|"Lady Bouvier's Lover"||5||Marge recalls the love triangle between Grampa Simpson, Jacqueline Bouvier and Mr. Burns.|
|"The Way We Was"||2||Homer finds a love story that does not end in heartbreak: his relationship with Marge.|
|Montage sequence||1 – 5||Homer and Marge kissing.|
At the beginning of the episode Marge is reading "The Bridges of Madison County", also when Bart, Lisa, and Maggie are watching Itchy & Scratchy, Marge says they watch the same shows all the time, while Lisa says that the Itchy & Scratchy cartoons are just pasted together from pieces of old episodes (and pointing out that Ren and Stimpy do it all the time). This comment is a sly joke about the construction of this episode; the blackboard and couch gags are taken from other episodes, there are clips from past episodes, and the interstitials are actually clips from past episodes that feature the family members talking in the kitchen. These three aspects support the idea of this episode being a clip show to the extreme.
In the clip from "Lady Bouvier's Lover", Grampa tries to stop the wedding between Jacqueline Bouvier and Mr. Burns by banging on the window while shouting "Mrs. Bouvier!", which is a reference to the 1967 film The Graduate. Marge is seen reading the 1992 book The Bridges of Madison County by Robert James Waller.
In its original American broadcast, "Another Simpsons Clip Show" finished 68th in the ratings for the week of September 19 to September 25, 1994, with a Nielsen rating of 8.7. The episode was the fourth highest rated show on the Fox network that week, beaten only by Beverly Hills, 90210, The X-Files, and Married... With Children.
The episode has received rather negative reviews, since clip shows tend to be among the least favorite episodes among fans. Nevertheless, it is considered one of the better clip show episodes of The Simpsons. The episode has been described as "framed in such a way as to still make [it] worth watching,[...] like a slideshow that's not quite so boring," "another clip show, although not the worst of them," or as "the episode title pretty much says it all". Colin Jacobson of DVD Movie Guide said in a review: "The romance related storyline fizzles. That leaves us with a good collection of clips, but since we can already watch them in their original episodes, why bother with this cheap excuse for product?"
Lisa's comments — "romance is dead, it was acquired in a hostile takeover by Hallmark and Disney, homogenized, and sold off piece-by-piece" — have been used in case studies of the cultural representations of organizations.
- Richmond & Coffman 1997, p. 151.
- Martyn, Warren; Adrian Wood (2000). I Can't Believe It's a Bigger and Better Updated Unofficial Simpsons Guide. Virgin Books.
- Groening, Matt (2005). The Simpsons The Complete Sixth Season DVD commentary for the episode "Another Simpsons Clip Show" (DVD). 20th Century Fox.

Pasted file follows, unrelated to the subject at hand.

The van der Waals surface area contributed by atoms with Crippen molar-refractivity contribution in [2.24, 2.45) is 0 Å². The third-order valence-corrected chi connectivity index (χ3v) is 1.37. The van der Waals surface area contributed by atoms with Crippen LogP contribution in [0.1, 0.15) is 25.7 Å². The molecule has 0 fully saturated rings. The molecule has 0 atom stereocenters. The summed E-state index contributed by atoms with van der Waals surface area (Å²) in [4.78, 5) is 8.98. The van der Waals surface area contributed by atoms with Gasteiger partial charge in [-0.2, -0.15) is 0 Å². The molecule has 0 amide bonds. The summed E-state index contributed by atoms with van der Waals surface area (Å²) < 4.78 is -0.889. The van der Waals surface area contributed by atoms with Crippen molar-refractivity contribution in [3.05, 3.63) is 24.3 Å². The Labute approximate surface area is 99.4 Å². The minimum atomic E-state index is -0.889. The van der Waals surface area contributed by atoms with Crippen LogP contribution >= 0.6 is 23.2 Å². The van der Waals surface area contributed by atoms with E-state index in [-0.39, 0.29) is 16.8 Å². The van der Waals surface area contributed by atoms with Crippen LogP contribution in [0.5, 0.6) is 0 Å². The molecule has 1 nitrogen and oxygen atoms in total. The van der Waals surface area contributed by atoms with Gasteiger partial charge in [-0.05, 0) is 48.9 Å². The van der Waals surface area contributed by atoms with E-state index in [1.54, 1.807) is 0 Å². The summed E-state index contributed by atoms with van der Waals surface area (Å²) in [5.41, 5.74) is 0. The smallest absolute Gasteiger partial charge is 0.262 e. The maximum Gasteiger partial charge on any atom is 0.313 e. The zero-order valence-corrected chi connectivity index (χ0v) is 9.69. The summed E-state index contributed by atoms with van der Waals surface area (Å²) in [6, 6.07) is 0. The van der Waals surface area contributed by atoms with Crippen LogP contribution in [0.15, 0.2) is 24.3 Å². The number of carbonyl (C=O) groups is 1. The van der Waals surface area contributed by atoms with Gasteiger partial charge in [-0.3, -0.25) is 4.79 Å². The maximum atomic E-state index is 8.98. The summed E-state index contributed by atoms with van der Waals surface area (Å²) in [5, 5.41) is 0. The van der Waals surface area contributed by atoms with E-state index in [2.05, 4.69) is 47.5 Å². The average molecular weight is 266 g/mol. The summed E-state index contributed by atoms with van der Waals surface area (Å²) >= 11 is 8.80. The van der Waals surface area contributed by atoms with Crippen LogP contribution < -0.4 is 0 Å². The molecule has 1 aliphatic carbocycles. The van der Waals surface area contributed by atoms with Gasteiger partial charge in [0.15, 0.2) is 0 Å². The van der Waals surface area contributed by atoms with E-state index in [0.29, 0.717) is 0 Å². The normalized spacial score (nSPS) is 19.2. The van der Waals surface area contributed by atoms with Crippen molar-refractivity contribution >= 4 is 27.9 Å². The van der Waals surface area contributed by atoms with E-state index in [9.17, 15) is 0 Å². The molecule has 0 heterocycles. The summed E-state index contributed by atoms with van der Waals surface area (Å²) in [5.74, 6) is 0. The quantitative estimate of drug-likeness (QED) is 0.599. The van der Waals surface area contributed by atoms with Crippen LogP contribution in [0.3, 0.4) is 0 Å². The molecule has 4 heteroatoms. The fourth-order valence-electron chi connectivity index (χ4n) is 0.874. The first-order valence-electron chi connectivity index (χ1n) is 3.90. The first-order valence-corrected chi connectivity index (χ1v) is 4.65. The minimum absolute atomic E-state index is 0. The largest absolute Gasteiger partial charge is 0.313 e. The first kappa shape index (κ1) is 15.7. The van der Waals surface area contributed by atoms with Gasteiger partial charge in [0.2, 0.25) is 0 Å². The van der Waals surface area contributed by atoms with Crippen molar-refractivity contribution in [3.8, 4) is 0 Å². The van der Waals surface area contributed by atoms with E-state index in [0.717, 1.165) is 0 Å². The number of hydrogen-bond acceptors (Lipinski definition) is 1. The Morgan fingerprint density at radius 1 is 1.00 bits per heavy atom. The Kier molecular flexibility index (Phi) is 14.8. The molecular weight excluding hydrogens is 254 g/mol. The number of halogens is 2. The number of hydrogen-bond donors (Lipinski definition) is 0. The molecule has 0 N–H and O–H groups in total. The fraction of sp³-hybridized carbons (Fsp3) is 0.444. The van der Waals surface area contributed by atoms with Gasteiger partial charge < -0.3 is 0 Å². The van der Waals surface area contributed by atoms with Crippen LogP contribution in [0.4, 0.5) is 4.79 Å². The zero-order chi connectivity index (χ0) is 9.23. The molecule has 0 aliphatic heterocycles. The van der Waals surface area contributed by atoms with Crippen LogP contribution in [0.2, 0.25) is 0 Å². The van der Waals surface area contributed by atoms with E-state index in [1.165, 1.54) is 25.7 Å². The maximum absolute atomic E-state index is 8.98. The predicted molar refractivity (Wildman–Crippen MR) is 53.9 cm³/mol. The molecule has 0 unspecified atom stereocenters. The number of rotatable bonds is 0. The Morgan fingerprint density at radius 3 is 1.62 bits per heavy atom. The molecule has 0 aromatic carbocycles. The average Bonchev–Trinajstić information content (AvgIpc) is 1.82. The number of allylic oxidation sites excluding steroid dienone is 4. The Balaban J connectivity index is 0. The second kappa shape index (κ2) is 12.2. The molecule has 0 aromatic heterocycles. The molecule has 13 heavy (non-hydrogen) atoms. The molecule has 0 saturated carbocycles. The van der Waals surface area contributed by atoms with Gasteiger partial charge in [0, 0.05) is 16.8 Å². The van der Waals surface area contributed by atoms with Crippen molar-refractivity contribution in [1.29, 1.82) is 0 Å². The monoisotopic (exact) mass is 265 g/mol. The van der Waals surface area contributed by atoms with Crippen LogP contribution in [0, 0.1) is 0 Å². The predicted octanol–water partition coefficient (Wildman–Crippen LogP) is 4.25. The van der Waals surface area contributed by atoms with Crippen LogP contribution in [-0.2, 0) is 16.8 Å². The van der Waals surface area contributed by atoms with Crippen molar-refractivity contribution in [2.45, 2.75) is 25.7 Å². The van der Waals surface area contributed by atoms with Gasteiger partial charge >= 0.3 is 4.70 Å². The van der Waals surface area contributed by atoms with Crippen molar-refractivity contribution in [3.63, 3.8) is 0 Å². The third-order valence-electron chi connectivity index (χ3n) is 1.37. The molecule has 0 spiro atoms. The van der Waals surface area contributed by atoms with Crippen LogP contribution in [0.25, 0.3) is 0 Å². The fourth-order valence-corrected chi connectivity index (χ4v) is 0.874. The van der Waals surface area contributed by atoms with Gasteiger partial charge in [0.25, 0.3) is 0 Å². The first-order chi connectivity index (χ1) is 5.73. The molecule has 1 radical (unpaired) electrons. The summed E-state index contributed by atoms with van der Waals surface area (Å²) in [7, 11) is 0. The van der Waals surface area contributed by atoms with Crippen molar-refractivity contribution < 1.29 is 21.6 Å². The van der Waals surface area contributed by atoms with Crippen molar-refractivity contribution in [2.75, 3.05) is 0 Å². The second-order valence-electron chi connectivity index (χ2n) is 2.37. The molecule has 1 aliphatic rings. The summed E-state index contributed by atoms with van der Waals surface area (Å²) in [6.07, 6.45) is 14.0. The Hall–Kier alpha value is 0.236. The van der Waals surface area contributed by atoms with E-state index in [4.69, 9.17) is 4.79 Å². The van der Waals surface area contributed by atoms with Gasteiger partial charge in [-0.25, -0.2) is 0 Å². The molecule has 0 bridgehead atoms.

- Alberti (2004), pp 316.
- Mirkin, David (2005). The Simpsons The Complete Sixth Season DVD commentary for the episode "Another Simpsons Clip Show" (DVD). 20th Century Fox.
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- Martyn (2000)
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- "How They Rate". St. Petersburg Times. September 30, 1994. p. 11. Retrieved on December 10, 2008.
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- Jacobson, Colin (2003). "The Simpsons: The Complete Sixth Season (1994)". DVD Movie Guide. Archived from the original on 12 October 2008. Retrieved 2008-10-08.
- Benshoff, H. M. (1992). "Heigh-ho, heigh=ho, is Disney high or low? From silly postmodern politics". Animations Journal (Fall): 62–85.
- Clegg, Stewart (2002). "6". Management and Organization Paradoxes. John Benjamins Publishing Company. p. 119. ISBN 90-272-3307-1.
- Alberti, John (2004). Leaving Springfield: The Simpsons and the Possibility of Oppositional Culture. Wayne State University Press. p. 316. ISBN 0-8143-2849-0.
- Gimple, Scott M. (December 1, 1999). The Simpsons Forever!: A Complete Guide to Our Favorite Family ...Continued. HarperCollins. p. 24. ISBN 978-0-06-098763-3. OCLC 42857430.
- Groening, Matt (1997). Richmond, Ray; Coffman, Antonia, eds. The Simpsons: A Complete Guide to Our Favorite Family (1st ed.). New York: HarperPerennial. ISBN 978-0-06-095252-5. LCCN 98141857. OCLC 37796735. OL 433519M.
- Turner, Chris (2004). Planet Simpson: How a Cartoon Masterpiece Documented an Era and Defined a Generation. Foreword by Douglas Coupland. (1st ed.). Toronto: Random House Canada. ISBN 978-0-679-31318-2. OCLC 55682258.
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- "Another Simpsons Clip Show" at The Simpsons.com
- "Another Simpsons Clip Show" episode capsule at The Simpsons Archive
- "Another Simpsons Clip Show" at TV.com
- "Another Simpsons Clip Show" at the Internet Movie Database